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The Executive’s Guide to Information Technology, Second Edition by Carr, Nicholas G., Piot, Jon, Baschab, John

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Chapter 14. Business Communications

 

The play was a great success, but the audience was a disaster.

 
 --Oscar Wilde[1]
<poem> <verse> <line>They said come skating;</line> <line>They said it’s so nice.</line> <line>They said come skating;</line> <line>I’d done it twice.</line> <line>They said come skating;</line> <line>It sounded nice. . ..</line> <line>I wore roller—</line> <line>They meant ice.</line> <line>—Shel Silverstein[2] </line> </verse> </poem>

This chapter addresses the frequent failures in the day-to-day working relationship between the IT department and business users. This failure to work well together occurs at all levels of organizations—from IT management to IT staffers and from senior business managers to systems users.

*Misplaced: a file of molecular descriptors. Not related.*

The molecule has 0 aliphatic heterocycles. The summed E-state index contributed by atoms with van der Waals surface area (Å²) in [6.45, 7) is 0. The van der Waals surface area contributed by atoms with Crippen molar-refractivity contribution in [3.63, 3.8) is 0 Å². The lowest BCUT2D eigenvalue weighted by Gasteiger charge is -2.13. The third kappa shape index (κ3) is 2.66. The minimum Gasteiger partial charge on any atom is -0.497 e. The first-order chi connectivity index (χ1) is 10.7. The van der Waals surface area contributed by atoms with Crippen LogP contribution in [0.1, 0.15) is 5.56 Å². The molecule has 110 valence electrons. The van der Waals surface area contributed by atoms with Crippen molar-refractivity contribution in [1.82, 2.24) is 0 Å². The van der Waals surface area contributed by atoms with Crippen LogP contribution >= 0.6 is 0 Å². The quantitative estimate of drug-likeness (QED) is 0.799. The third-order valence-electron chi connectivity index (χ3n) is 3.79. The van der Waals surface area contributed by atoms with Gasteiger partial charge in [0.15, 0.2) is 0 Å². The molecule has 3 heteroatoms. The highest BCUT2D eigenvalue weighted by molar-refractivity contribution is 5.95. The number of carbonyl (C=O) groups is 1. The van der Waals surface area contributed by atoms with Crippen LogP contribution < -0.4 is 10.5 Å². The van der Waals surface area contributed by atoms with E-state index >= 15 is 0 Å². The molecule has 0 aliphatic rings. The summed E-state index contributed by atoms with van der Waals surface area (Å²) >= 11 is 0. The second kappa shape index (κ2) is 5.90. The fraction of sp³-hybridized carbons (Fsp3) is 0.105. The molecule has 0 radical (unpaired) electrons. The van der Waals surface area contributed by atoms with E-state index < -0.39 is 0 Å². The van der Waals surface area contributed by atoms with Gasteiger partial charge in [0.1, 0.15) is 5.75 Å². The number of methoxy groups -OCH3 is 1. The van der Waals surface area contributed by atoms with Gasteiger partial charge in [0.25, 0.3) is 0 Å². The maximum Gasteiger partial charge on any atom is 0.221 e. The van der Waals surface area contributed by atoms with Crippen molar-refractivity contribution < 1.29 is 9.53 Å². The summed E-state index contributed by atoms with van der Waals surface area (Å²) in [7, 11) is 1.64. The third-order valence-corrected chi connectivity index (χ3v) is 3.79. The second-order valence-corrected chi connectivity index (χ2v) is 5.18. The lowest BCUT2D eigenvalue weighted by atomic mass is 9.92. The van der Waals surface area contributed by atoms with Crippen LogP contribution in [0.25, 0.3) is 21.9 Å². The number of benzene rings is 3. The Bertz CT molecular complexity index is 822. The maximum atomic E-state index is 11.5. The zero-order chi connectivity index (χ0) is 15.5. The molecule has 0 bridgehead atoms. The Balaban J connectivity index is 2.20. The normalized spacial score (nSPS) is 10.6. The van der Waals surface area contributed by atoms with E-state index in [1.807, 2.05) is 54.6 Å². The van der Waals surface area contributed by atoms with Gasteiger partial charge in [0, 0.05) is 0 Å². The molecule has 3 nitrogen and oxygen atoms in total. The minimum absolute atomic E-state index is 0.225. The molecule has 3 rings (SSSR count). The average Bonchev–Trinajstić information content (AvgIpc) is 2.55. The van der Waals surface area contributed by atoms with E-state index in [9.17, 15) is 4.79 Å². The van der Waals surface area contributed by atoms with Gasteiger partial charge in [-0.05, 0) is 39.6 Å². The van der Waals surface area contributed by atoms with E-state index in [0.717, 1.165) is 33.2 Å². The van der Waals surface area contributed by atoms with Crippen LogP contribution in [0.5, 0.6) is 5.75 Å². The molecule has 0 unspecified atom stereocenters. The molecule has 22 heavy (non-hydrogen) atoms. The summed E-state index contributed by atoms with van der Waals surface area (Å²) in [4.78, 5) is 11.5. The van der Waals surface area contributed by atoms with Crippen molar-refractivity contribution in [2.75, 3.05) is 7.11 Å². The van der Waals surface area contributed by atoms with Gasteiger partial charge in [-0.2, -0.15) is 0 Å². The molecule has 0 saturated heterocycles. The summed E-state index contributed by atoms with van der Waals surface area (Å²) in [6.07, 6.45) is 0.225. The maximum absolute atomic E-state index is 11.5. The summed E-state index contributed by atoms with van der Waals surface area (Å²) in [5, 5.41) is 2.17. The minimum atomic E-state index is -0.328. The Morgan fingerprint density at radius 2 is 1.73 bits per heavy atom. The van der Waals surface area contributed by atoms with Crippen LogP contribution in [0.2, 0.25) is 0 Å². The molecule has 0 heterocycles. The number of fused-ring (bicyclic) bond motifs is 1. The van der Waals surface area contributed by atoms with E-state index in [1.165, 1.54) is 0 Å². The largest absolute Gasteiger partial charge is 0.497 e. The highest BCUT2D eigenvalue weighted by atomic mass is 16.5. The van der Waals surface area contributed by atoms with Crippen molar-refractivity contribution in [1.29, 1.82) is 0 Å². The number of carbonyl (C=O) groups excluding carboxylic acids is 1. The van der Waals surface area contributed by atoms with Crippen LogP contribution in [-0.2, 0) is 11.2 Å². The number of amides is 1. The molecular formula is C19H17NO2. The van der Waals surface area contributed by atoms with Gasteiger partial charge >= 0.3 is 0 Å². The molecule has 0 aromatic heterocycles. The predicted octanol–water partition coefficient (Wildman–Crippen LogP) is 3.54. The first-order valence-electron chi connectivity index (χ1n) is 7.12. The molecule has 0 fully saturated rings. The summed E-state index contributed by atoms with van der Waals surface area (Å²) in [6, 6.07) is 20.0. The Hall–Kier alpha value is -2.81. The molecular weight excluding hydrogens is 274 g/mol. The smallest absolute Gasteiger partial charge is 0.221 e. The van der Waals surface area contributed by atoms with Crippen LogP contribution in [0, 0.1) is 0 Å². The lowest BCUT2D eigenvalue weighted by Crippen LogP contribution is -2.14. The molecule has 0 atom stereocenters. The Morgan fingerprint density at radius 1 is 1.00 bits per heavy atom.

Why This Topic Is Important

A key cause of IT ineffectiveness is the inability of IT personnel to work well with the business side of the organization. Sometimes IT leadership and staff fail to communicate clearly (or at all) with the business leaders and users and make little or no attempt to understand what is important to the business. The business leaders begin to ignore the IT department and make key decisions impacting IT without input from the IT department.

Failure to resolve these issues results in a variety of negative outcomes for both the IT department and the business units. The IT organization usually becomes more insular and internally focused, withdrawing even further from an effective relationship with the business. The business and other ...

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